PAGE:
Packaging watch


first_imgAccording to Mintel’s latest report, Ethical and Green Retailing, June 2007, released this month, as many as two-thirds of consumers believe retailers should do more to reduce the amount of packaging they use.Over half (55%) say that retailers and producers, including bakery, should only use packaging materials that can easily be recycled. “The finding that nearly three-quarters of adults claim to be active recyclers makes it all the more irritating that the recycling infrastructure is not better developed than it is. Although retailers and manufacturers have been active in reducing packaging for some time, consumers are still not satisfied and clearly feel that there is more to be done,” said senior retail analyst Neil Mason.In July, bakery chain Greggs, announced that it had saved £12,000 in three months through recycling waste plastic from its Yorkshire stores, after teaming up with Leeds-based Cromwell Polythene. After Greggs’ vehicles have delivered to the shops, the drivers load waste plastics, such as waste packaging, and take them back to a central Yorkshire depot. From there, Cromwell Polythene’s Recycling Division collects the plastic and converts it into sacks and bags, some of which are returned to Greggs for general waste and segregation of waste plastic.As a result of the scheme, Greggs received a commendation at this year’s Business Commitment to the Environment Awards, which was presented by former environment secretary, David Miliband. The commendation recognised Greggs’ commitment to reduce the amount of waste it sends to landfill.last_img read more

Four Nations future remains clouded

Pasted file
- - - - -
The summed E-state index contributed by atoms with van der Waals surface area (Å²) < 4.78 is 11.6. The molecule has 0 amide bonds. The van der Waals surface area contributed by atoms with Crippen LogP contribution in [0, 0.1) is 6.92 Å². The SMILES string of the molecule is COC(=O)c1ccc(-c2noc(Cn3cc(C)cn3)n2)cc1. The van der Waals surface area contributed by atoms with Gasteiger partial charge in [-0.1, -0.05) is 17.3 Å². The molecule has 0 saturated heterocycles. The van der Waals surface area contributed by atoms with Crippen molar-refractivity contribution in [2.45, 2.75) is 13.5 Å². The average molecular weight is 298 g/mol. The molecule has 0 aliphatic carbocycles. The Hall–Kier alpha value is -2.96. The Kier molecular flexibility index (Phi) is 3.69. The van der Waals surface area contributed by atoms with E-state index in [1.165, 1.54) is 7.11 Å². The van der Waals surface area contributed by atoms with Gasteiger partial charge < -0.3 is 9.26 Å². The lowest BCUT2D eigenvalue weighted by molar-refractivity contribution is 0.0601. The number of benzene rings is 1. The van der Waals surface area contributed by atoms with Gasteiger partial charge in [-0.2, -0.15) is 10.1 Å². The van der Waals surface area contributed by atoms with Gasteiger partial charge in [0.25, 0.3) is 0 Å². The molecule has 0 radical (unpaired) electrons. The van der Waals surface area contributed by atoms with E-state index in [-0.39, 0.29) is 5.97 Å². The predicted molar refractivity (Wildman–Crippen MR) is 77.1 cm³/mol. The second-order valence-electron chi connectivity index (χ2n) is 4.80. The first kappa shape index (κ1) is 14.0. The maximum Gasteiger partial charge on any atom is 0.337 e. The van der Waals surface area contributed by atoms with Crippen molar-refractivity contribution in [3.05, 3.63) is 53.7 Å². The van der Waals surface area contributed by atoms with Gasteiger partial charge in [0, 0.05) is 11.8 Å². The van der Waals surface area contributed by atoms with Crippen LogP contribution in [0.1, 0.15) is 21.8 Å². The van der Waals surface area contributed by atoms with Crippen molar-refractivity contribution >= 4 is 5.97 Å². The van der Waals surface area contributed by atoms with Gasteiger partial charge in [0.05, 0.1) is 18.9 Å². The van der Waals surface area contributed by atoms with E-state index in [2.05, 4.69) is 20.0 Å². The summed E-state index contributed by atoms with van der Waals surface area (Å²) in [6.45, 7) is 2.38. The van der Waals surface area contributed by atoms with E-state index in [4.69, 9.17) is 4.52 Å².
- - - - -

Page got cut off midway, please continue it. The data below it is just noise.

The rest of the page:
first_imgAustralia were victorious in Sunday’s Four Nations final, beating New Zealand 34-8 at Anfield, but the Rugby League International Federation’s chief executive David Collier does not know if or when the tournament will be held again.The 2017 World Cup, which will be held in Australia and New Zealand from next October to December, will bring to an end the RLIF’s current calendar of events.Although the Federation has confirmed the 2021 World Cup will take place in England and the 2025 competition in North America, there is currently nothing set in stone for the intervening years.Collier told Press Association Sport there is a consensus for an eight-team event, which could be good news for Scotland, but that is unlikely to take place until 2023.”I think eventually the eight nations will become the Four Nations on steroids, so it has a growth spurt to it,” Collier said.”We want a second major event and we made a decision on Saturday that we will play that in 2023 and we will go out to tender fairly soon for a destination.”There is a gap in the first four-year cycle, so there is potential still for a Four Nations but that will be up to the three major nations to determine.”We call 2021 and 2025 the bookends – the three major nations in particular needed to know exactly where the major events are going to be played.”Once we got the global events away, they fill in the rest and I think they are going to be making announcements fairly quickly as to what they are going to play in the interim period.”With Australia almost certain to take a sabbatical from the international game in 2018 as part of an agreement with their NRL players, there is scope for another Four Nations Series in 2019 but the potential return of the Kangaroos or British Lions tours is back on the agenda, as well as an international nines competition.”There was discussion over whether we wanted to trial a nines tournament so we might well go out to tender to see what happens,” Collier said.”I think nines is very much more destination based so I think we’d be looking for a warm destination, although there is also interest from one of the major nations to get it up and running so we may want to look at a World Cup of nines.”last_img read more